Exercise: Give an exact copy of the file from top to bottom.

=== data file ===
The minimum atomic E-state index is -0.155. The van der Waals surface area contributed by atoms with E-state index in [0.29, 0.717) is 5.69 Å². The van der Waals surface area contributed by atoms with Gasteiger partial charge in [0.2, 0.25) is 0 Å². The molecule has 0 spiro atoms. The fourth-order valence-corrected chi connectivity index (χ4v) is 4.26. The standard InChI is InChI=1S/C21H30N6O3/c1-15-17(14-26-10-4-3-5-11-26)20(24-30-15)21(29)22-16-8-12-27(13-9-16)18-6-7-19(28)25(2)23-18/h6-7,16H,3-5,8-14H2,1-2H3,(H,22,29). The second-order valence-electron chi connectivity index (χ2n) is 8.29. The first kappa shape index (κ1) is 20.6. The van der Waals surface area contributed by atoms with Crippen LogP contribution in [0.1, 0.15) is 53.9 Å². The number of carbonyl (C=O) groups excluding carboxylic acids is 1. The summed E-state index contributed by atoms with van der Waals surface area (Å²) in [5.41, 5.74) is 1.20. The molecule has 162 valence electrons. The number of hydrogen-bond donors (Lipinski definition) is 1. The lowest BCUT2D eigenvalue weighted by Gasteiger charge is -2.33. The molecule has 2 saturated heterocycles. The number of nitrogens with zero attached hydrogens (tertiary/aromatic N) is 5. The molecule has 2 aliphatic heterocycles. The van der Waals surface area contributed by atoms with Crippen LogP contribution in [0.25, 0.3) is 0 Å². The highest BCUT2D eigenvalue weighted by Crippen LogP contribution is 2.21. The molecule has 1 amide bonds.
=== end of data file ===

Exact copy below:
The minimum atomic E-state index is -0.155. The van der Waals surface area contributed by atoms with E-state index in [0.29, 0.717) is 5.69 Å². The van der Waals surface area contributed by atoms with Gasteiger partial charge in [0.2, 0.25) is 0 Å². The molecule has 0 spiro atoms. The fourth-order valence-corrected chi connectivity index (χ4v) is 4.26. The standard InChI is InChI=1S/C21H30N6O3/c1-15-17(14-26-10-4-3-5-11-26)20(24-30-15)21(29)22-16-8-12-27(13-9-16)18-6-7-19(28)25(2)23-18/h6-7,16H,3-5,8-14H2,1-2H3,(H,22,29). The second-order valence-electron chi connectivity index (χ2n) is 8.29. The first kappa shape index (κ1) is 20.6. The van der Waals surface area contributed by atoms with Crippen LogP contribution in [0.1, 0.15) is 53.9 Å². The number of carbonyl (C=O) groups excluding carboxylic acids is 1. The summed E-state index contributed by atoms with van der Waals surface area (Å²) in [5.41, 5.74) is 1.20. The molecule has 162 valence electrons. The number of hydrogen-bond donors (Lipinski definition) is 1. The lowest BCUT2D eigenvalue weighted by Gasteiger charge is -2.33. The molecule has 2 saturated heterocycles. The number of nitrogens with zero attached hydrogens (tertiary/aromatic N) is 5. The molecule has 2 aliphatic heterocycles. The van der Waals surface area contributed by atoms with Crippen LogP contribution in [0.25, 0.3) is 0 Å². The highest BCUT2D eigenvalue weighted by Crippen LogP contribution is 2.21. The molecule has 1 amide bonds.